Earlier this month Iran’s parliament took a step closer to criminalising any form of permanent contraception / contraceptives including vasectomy, tubal ligation and abortion. With lengthy prison terms for convicted offenders, the drastic move is designed to combat the country’s sharply decreasing population.

The steep decline in Iran’s population is unusual given that, unlike in most western countries experiencing similar downturns, the country’s population is mostly very young.  Almost 70% of Iran’s 77 million people are under 35. Until relatively recently the birth rate was high.

Ironically, Iran’s current move to ban contraception overturns a previous campaign; “Fewer kids, better lives” first issued in the 1960’s, which called for couples to have less children. But the population didn’t really explode until the early 80’s in the years following the Islamic Revolution.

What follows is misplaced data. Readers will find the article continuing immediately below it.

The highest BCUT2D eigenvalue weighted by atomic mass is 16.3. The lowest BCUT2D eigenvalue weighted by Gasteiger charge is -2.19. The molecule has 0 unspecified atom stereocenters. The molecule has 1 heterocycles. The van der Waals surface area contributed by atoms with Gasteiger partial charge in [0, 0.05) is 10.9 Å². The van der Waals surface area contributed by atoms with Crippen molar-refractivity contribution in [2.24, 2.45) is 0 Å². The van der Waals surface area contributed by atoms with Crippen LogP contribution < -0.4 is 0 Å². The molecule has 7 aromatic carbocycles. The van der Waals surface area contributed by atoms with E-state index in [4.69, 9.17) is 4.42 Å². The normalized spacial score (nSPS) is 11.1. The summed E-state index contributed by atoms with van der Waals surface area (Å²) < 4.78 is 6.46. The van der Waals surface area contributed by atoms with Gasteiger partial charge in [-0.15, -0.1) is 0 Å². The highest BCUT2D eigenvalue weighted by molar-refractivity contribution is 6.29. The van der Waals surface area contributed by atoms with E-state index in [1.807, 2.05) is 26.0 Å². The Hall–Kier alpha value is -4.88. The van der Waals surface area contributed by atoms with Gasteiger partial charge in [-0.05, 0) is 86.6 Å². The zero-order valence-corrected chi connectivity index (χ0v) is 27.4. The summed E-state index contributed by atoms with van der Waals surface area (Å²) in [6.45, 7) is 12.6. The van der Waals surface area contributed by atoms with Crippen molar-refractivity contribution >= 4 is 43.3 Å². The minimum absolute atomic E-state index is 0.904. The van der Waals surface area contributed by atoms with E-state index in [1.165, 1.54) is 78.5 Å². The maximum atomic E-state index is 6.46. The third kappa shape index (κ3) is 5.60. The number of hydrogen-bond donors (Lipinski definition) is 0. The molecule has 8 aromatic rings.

Initially this issue was tackled with incentives including free hospital stays for births, longer maternity leave and cancellation of birth control subsidies. However this quickly made way for more concerning measures.

Abortion was already technically illegal in most circumstances but it remained widely practiced.  This ban will now be more strictly enforced, as will the ban on permanent contraception.  In addition the legislation does not identify who will face criminal proceedings, the patient, the healthcare provider, or both.  Needless to say it is well documented that wherever contraception and abortion are restricted, women may resort to drastic measures, putting their own safety and lives at risk.